Boro exhibition at Somerset House

Literally translated as “rags”, boro are heavily patched bedcovers and clothing made by the rural poor of Japan.

Although cotton was grown in southern Japan from the 16th century onwards, it was only the richer urban dwellers who could afford it. Poorer people wore homespun hemp, nettle and ramie, but cotton was lighter and warmer than these so was highly valued.


So it was that merchants in the south found it worth their while to transport worn out cotton garments up to the north of Japan, where they were eagerly snapped up and turned into layered cloths and clothing.

As they wore through, fresh patches were added, so the cloths become a kind of family history, passed down through the generations, like patchwork quilts in the West.


The colour is predominantly blue, from indigo, but there are also patches of brown, grey and black. This is because these were the only colours that commoners were allowed to wear in the Edo period (1603-1868) – lavish kimono and vivid silk were confined to the Japanese aristocracy.

boro3 boro10

As Japan developed and became more industrialised in the 20th century, such textiles were looked on with shame, as a symbol of its impoverished past, and many of them were thrown away.

In the West, however, they are regarded as beautiful examples of folk art, and Somerset House has brought together 40 examples in a wonderful exhibition. You can see from the photos here how the personality of the maker shines through each one.

Some incorporate extensive rows of sashiko stitching to help strengthen the fabric.


Others resemble more “conventional” patchwork as we know it in the West.

boro7 boro12

Yet others looked as if they tried to stay as true as possible to the original colours of the garment.


Some had stitching that was more whimsical, creating its own design.

boro1 boro9 boro13boro5

The pattern of wear on some of them was fascinating too. I got talking to one of the exhibition assistants who said that a visitor from Hampton Court suggested that this type of wear came from someone kneeling on the fabric. This is mark making of a very special kind.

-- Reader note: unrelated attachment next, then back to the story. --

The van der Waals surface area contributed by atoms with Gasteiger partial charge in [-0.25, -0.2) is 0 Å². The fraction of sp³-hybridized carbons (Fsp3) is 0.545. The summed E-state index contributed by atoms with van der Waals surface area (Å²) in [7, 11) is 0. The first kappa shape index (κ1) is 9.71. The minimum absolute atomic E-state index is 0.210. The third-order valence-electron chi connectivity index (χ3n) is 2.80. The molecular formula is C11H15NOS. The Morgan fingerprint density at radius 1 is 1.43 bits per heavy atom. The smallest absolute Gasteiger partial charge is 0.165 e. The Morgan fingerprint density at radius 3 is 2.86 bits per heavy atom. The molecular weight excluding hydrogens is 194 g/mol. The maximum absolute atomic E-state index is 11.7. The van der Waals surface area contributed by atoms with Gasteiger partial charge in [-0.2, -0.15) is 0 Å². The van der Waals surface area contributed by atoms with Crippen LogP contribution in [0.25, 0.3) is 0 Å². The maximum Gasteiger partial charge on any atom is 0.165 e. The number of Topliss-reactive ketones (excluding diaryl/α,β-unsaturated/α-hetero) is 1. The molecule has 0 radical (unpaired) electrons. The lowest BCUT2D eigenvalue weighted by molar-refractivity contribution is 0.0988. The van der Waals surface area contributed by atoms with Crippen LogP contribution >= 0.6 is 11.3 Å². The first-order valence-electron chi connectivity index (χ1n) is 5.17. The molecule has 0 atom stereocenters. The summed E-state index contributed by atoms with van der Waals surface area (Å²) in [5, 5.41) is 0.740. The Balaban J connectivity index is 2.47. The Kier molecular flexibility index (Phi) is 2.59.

boro11 boro16

As you can also see from some of the photos, the boro are beautifully mounted, mostly on stretchers like works of art, while this garment was hung on an intricately carved bamboo pole.


This did make me feel a little uncomfortable. The people who made these items were not making works of art – they were making them as necessities, to keep warm. Now they are self-consciously being hung in galleries and sold at £5,000 a pop.

Of course, this is not unique to boro, but I think I would prefer to use them as originally intended. Textiles – especially these textiles – are tactile things, to be touched, stroked, snuggled in, draped, wrapped, caressed. And if it wears through, I’m willing to continue the tradition of patching up as necessary. Now, where did I put that stash of shibori scraps? 😉

Boro continues at Somerset House until 26 April.

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Flextiles uses shibori, ecoprinting and felting to create original, one-off upcycled pieces. Extending the life of a garment by an extra nine months reduces its environmental impact by 20-30%.

12 thoughts on “Boro exhibition at Somerset House”

  1. I know what you mean about the slightly uncomfortable feeling. I was thinking that before I reached the bottom of your post. Fascinating though.

    1. Apparently in Japan there is still some embarrassment about them. They are undoubtedly beautiful pieces, so it’s good to be able to see them – it’s just this mismatch between what they were and what they have become.

  2. Your point about the hierarchy of colour-wearing reminded me of my days living as a tudor at I was always a peasant dressed in a wool kirtle, made each year with no pattern, just fitted and stitched using my own body as a mannequin. The kirtle could only be made of certain colours which could be achieved using plant dyes readily available to the masses. Only the gentry were permitted richer colour: “The Elizabethan period in England had a daily life based on social order: the monarch as the highest, the nobility as second rank, the gentry as third, merchants as fourth, yeomanry as fifth and laborers as sixth. The queen was believed to be God’s representation here on Earth. It was also believed that God had formed these social ranks and showered blessings on each rank. The Parliament regulated the clothes that can only be worn by each rank and it was considered a defiance of the order if a laborer wore clothes of the rich. Sumptuary laws were imposed by rulers to curb the expenditure of the people. These laws applied to food, beverages, furniture, jewelry and clothing. They were used to control behavior and ensure that a specific class structure was maintained. Elizabethan Sumptuary Laws dictated what color and type of clothing individuals were allowed to own and wear. This allowed an easy and immediate way to identify rank and privilege”.

    1. I think a certain amount of colour hierarchy existed in other societies as well – in China, only the emperor was allowed to wear yellow, while the imperial classes in Rome, Egypt and Persia were the only ones allowed to wear purple.

  3. There is something so beautiful about these patchwork “Boro” textiles. They were made for necessity but with so much care and such intricate hand stitching. Thank you for sharing this.

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